Code Named As Executor, a First in Legal History

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Blockchain Apparatus puts software in control of will execution

"...if you’re a crook, you’re going to hate our technology. It’s going to be really hard to fudge things on the blockchain.”

Manhattan startup, Blockchain Apparatus, today introduced the world to the latest innovations to spring forth from the Bitcoin ecosystem. And their new offerings are changing how people manage bequeathing their estates.

Blockchain Apparatus is one of several ‘Bitcoin 2.0’ startups incubated by Blockchain Technologies Corp.

The underlying function of Blockchain Apparatus is as a legal services enterprise. In the areas of property and trusts, among others, the technology allows for the creation of what are often deemed ‘smart contracts’. For example, a multi-stage ‘blockchain will’ releases an inheritance to someone’s heirs as provable data points on the web. This is the first time in legal history that the administration of a will is handed over to a non-human. In this case, software code is the executor.

The company says that in the foreseeable future we will have a software/network combination which is the executor of the decedent's last will and testament. Bitcoin 2.0 protocols are used to make actual dispositions and disbursements of the assets in an estate, and are able to do so while taking into consideration many facts which are indeterminate at the time of the will’s creation, similar to traditional trust frameworks.

According to Blockchain Technologies Corp’s legal counsel, Eric Dixon, the blockchain will or broader blockchain document “…goes to the heart of most family and surrogates' court litigation. It provides better evidence of the actual intent, at a definable, fixed time, of the person making the will or the ‘testator’ in legal parlance.”

Most will-related litigation involves challenges to the genuineness of a will. There are also challenges based on the interpretation of a will and commonly to exploit vagueness or unaddressed issues, as well as competence of a testator.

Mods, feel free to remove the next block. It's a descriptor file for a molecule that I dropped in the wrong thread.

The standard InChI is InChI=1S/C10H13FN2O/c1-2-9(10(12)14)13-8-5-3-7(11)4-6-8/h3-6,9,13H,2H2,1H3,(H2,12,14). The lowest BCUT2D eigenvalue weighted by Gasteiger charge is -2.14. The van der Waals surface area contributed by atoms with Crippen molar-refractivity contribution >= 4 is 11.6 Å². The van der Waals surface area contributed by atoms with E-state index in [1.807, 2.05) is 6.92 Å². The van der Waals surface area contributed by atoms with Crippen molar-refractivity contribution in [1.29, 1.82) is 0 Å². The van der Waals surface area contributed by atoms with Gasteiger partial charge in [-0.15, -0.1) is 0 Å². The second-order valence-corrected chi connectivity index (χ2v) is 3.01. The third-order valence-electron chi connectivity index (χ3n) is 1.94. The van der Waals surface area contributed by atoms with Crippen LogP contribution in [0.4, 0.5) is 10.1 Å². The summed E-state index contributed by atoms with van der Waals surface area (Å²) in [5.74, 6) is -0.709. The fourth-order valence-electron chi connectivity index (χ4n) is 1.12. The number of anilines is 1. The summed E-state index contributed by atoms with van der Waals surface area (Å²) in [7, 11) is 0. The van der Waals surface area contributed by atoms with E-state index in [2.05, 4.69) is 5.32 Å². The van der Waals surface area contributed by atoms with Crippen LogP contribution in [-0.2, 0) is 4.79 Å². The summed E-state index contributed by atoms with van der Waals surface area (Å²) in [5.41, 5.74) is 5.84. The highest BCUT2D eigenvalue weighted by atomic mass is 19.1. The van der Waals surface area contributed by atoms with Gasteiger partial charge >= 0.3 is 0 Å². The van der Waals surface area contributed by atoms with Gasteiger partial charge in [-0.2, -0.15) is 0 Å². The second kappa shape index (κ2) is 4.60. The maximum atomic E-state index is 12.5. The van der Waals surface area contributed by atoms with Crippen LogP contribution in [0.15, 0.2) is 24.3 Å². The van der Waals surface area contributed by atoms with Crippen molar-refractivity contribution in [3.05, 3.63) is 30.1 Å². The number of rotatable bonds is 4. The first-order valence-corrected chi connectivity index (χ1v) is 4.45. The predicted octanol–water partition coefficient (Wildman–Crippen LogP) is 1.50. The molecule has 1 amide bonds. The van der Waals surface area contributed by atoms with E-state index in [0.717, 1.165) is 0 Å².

“The blockchain cannot eliminate these legal challenges or the factual basis for them,” says Dixon. That is important because a common attack on the smart contract concept is premised on the fear that technology (through the blockchain) would remove a person's ‘due process right’ to have his or her day in court.

“What the blockchain can do,” continued Dixon, “is make it much easier for a genuine will to be upheld, for a bogus challenge to be dismissed, and for courts to come to factual findings much more quickly.”

The blockchain will thus offers an improvement in the quality and admissibility of evidence, moving such litigation from a process requiring some degree of trust in old documents, uncertain signatures, uncertain notarizations and uncertainty over the existence of any subsequent documents (i.e., revised wills, revoked wills and so on). The replacement is a consensus-based, decentralized system where wills (and other documents) are deposited, where the identity of the depositor, the time of the deposit and the “original state” of the document are all confirmed and preserved.

The company considers the “original state” feature crucial, because the blockchain's consensus-based security means old data is never lost or overwritten.

“This is a fantastic protection against fraud, false statements and other malfeasance,’ offered Dixon. “Yet the technology allows for revisions, with each revision being stored in its own original state. It enhances the ability for swift justice without compromising legal due process. It offers a way to establish the genuineness of documentary evidence and protect evidence and data from being altered, hidden or destroyed.

“The technology makes it easier to prove the existence of a will or other document, because the blockchain preserves the record of its creation and submission to the blockchain. No more do you have to guess whether a will that ‘just shows up’ was signed five or ten years ago. The blockchain gives you solid and better evidence.

“But if you’re a crook, you’re going to hate our technology. It’s going to be really hard to fudge things on the blockchain.”

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Gary Howard